Selected Investigational Fibrinolytics


In the early 1980s, a glycosylated, single chain form of UK-type plasminogen activator (scuPA) was isolated from human urine and cell culture media and characterized biochemically as a proenzyme form of the active two-chain urokinase (tcuPA). Prourokinase (proUK) was of interest in part because it appeared to be more fibrin-specific than UK. This effect is believed to be mediated by the preferential conversion of scuPA to active tcuPA at the fibrin surface (11). The circulating half-life of natural and recombinant scuPA is 4 and 8 min, respectively, with predominant hepatic clearance (84). A phase 2 study of glycosylated proUK produced in mouse hybridoma cells suggested promising coronary patency rates (85), but further development for AMI has not been undertaken.


Saruplase is a recombinant nonglycosylated form of human proUK with less fibrin specificity and stability than glycosylated proUK (11). Elimination is biphasic, with an initial half-life of 6-9 min. Administration has been by bolus (20 mg) plus infusion (60

mg/60 min). Saruplase has undergone comparative clinical studies with SK and tPA (86-88). Saruplase achieves early (60-90 min) coronary patency rates greater than SK and similar to 3-h tPA infusions. Mortality rates were at least equivalent to SK but intracranial hemorrhage rates were greater. An application for clinical use was rejected by the European Medical Evaluation Agency (EMEA).


Lanoteplase (nPA) is a tPA mutant with deletions of the epidermal growth factor, the fibronectin finger domain, and the amino acid 117 glycosylation site (11). The result is slower clearance (half-life, 37 min), allowing for bolus injection, but decreased fibrin specificity. In comparative studies with tPA, nPA achieved equivalent patency rates (89) and similar 30-d mortality rates (90), but an increase in intracranial hemorrhage was observed (1.13 vs 0.62%). It is believed that the dosing strategy of both nPA and heparin may have contributed, but further development of nPA is uncertain.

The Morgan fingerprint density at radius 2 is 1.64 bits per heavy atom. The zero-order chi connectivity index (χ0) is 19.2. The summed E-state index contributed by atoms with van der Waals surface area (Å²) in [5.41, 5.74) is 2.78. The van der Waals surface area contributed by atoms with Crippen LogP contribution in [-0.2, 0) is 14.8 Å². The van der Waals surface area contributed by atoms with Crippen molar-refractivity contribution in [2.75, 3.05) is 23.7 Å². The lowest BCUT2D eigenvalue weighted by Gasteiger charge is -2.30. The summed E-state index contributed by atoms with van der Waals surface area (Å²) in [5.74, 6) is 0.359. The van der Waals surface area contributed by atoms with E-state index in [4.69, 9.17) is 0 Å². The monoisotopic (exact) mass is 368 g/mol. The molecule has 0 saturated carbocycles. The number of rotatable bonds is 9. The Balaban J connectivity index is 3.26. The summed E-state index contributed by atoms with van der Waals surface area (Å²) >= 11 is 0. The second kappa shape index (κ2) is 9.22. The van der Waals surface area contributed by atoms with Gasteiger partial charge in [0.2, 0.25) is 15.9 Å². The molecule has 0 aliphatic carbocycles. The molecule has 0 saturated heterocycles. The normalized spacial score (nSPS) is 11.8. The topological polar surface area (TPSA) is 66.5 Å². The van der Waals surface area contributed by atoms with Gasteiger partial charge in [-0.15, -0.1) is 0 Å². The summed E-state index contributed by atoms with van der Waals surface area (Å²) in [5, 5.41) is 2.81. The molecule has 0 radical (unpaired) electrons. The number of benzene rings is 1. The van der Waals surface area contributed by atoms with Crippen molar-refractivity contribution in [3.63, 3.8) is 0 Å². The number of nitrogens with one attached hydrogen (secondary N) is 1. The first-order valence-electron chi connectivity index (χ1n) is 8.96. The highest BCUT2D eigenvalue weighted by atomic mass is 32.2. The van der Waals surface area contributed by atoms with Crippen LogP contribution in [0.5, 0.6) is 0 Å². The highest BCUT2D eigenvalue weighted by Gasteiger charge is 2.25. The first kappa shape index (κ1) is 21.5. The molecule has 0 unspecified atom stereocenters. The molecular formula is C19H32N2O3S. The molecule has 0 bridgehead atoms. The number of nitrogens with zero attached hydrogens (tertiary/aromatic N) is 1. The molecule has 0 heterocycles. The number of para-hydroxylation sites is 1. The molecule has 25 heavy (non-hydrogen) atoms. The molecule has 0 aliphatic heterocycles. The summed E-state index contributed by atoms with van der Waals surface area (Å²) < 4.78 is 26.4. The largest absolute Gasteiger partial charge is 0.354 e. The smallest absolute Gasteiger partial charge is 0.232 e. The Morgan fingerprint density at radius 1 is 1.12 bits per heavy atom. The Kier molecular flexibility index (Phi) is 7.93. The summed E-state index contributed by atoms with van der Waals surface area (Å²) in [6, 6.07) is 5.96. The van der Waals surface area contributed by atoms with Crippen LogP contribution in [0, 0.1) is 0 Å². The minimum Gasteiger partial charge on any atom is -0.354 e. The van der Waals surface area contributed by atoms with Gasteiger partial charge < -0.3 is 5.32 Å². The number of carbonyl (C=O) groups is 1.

Staphylokinase (SAK) is a single-chain, 136 amino-acid protein secreted by strains of Staphylococcus aureus and manufactured for clinical use by recombinant DNA technology (91,92). The SAK-plasmin complex is fibrin selective, efficiently activating plasminogen while bound to fibrin at the thrombus surface. SAK has shown at least equivalent reperfusion potential and greater fibrin specificity than accelerated dose tPA in phase 2 studies. SAK is antigenic, inducing neutralizing antibodies within 1 wk. A peglyated form has been generated to increase half-life and allow for bolus dosing.

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